Signs and Symptoms of Illness
Infants demonstrate illness in various ways. The following are some indicators to watch for:
- Your infant refuses feedings or eats less than usual
- Frequent watery stools
- Your infant passes small amounts of dark urine
- Unusual crying or irritability - not responding to the usual comfort measures
- Changes in sleeping habits:
- your infant is unable to sleep, although exhausted
- he or she exhibits a decreased activity level by sleeping more
- your infant is difficult to wake or appears weak
- Changes in your baby's respiratory pattern such as faster or difficult breathing
- Pale or mottled skin color
Always take your infant's temperature before calling your pediatrician. We recommend taking axillary temperatures on small infants; please check with your pediatrician for their preference. Place the thermometer high in the infant's armpit, making sure that the tip is touching skin on both sides and not resting in the folds of the infant's clothing. Hold the arm close to the body for the amount of time recommended on your thermometer’s directions. Report temperatures over 100.3°F to your pediatrician, making sure to tell the doctor that you took an axillary temperature.
Your pediatrician may request that you take a rectal temperature. To use a rectal thermometer, apply a lubricant before insertion. Insert thermometer about one-half inch into rectum for the time recommended. Wash thermometer with soap and water and store in a clean container.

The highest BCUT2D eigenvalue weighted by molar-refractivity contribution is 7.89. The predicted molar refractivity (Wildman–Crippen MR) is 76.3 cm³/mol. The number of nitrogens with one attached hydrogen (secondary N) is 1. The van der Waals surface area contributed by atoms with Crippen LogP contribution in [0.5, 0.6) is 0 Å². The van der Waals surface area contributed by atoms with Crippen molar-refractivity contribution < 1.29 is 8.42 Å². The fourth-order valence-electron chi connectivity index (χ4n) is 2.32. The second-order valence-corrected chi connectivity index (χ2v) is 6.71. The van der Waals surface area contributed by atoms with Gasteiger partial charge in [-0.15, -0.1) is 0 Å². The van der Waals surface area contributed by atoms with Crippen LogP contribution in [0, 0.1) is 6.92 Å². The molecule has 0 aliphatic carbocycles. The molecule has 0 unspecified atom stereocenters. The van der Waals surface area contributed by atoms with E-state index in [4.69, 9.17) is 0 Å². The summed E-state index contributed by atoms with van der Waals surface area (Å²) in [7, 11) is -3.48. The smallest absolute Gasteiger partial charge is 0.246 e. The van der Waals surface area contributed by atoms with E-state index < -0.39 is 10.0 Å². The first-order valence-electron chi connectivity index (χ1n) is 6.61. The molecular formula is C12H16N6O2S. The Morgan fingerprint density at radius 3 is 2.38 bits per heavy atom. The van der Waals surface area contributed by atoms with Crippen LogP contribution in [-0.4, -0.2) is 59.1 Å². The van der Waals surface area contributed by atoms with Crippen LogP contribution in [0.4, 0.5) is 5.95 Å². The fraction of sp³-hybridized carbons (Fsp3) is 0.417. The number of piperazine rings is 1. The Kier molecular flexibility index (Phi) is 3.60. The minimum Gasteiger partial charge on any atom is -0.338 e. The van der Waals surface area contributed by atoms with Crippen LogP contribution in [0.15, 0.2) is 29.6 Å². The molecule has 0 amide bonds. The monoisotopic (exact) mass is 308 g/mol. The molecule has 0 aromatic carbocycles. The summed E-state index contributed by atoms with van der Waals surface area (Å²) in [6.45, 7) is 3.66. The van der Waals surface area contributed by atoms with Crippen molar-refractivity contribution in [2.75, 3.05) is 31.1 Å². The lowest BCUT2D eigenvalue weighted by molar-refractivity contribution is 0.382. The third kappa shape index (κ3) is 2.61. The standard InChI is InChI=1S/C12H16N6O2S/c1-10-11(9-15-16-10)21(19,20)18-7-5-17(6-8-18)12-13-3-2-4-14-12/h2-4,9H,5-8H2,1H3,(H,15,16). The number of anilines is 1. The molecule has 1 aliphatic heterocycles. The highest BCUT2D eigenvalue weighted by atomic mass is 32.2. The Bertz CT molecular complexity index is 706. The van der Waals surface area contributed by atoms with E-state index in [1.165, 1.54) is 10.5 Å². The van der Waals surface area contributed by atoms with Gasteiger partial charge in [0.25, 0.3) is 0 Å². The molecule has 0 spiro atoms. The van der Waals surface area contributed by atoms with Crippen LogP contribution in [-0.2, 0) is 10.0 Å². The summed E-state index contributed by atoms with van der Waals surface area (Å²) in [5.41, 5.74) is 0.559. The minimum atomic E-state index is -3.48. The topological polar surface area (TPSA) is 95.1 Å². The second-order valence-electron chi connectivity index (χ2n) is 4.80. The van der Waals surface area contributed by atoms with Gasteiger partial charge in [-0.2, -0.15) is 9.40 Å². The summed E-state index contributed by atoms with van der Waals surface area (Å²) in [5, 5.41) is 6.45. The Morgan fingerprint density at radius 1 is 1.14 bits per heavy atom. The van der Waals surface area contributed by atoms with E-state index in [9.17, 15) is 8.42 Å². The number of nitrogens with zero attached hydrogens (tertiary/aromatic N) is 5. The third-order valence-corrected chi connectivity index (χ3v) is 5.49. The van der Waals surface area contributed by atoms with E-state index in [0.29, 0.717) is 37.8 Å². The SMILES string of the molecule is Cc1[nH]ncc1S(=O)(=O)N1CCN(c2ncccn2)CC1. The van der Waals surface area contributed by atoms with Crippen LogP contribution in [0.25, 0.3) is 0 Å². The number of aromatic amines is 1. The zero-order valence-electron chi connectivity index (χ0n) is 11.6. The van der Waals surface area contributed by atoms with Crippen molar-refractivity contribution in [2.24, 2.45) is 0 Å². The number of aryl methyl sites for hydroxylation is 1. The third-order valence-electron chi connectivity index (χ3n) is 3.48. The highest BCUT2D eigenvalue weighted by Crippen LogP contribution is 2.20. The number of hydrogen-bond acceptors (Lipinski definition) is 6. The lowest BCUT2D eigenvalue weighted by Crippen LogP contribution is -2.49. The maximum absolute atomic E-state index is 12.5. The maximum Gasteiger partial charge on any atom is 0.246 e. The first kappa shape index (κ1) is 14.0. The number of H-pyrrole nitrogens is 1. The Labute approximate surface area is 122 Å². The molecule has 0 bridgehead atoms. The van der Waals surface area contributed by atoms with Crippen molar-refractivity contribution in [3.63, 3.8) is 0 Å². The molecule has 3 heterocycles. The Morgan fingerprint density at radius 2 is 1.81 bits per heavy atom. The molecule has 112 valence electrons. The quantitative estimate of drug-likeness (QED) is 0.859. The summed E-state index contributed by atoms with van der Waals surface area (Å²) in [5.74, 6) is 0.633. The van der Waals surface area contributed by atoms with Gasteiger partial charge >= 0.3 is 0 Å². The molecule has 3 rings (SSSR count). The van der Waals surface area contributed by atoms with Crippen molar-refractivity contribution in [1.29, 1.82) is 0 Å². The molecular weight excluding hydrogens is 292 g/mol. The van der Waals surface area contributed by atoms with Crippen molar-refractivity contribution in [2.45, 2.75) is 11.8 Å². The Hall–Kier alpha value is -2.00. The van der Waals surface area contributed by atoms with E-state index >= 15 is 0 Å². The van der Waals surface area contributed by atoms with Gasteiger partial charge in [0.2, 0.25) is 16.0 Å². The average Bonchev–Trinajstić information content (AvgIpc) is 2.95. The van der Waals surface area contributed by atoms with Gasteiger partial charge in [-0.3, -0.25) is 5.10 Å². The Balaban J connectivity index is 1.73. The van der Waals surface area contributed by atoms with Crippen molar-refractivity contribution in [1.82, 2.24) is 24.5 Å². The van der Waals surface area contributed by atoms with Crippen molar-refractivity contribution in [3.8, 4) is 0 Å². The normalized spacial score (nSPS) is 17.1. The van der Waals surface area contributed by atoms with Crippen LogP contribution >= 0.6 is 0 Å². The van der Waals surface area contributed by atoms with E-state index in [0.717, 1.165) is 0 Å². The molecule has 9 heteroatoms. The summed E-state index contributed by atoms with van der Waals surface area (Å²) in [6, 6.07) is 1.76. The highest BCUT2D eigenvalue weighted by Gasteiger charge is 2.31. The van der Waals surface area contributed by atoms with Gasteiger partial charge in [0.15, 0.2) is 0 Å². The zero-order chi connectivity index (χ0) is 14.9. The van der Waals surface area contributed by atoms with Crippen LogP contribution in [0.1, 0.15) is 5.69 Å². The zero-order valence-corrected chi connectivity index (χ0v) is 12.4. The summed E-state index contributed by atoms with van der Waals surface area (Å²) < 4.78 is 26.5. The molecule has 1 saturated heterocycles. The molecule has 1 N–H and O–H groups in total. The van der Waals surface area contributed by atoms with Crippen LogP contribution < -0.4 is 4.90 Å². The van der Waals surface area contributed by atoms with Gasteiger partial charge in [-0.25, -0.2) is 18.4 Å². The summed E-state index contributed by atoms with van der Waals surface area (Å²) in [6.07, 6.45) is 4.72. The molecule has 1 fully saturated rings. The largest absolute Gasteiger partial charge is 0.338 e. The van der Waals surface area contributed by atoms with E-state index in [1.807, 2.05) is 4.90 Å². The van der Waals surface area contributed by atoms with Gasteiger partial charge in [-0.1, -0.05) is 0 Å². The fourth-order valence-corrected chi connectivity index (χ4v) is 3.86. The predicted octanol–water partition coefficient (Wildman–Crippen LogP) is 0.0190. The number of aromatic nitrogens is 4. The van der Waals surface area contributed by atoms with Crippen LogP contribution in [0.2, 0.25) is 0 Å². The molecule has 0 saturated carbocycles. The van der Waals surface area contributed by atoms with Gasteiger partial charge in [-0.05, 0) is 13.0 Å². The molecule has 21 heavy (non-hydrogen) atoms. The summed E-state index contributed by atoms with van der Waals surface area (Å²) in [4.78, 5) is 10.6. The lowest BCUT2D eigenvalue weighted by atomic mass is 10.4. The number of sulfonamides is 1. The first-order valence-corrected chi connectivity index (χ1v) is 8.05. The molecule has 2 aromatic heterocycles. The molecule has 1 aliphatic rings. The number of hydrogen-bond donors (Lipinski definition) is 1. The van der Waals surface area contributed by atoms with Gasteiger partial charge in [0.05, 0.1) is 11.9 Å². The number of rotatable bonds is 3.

Keep in mind that when they are ill, small babies may actually have a lower than normal temperature.
Normal temperature ranges:
Axillary - 97°F to 99°F
Rectal - 98°F to 99.5°F
Body temperature can be affected by the temperature of the environment, type of clothing being worn and activities such as crying. Try to take your infant's temperature while he or she is calm to get an accurate reading.
Any significant decrease in your infant's urinary output may indicate dehydration. If the baby is producing small amounts of concentrated (dark) urine, notify your doctor immediately, because infants become dehydrated quickly.
Be ready to report:
- number of wet diapers in 24-hour period
- number and consistency of stools
- amount of fluid taken in 24 hours
- amount vomited
- presence of fever
If diarrhea is frequent, or if there are watery stools or stools with a water ring around them, this may be a symptom of illness or food intolerance. Infants get dehydrated quickly when they have frequent watery stools, therefore, notify your doctor to discuss appropriate methods of fluid replacement.
A bulb syringe may be used to clear your infant's nose or mouth of mucus or formula. To use, squeeze the bulb until it collapses. Place in one nostril, then release quickly. Repeat as necessary. When using the syringe, be sure to clean it daily using hot, soapy water and rinse thoroughly.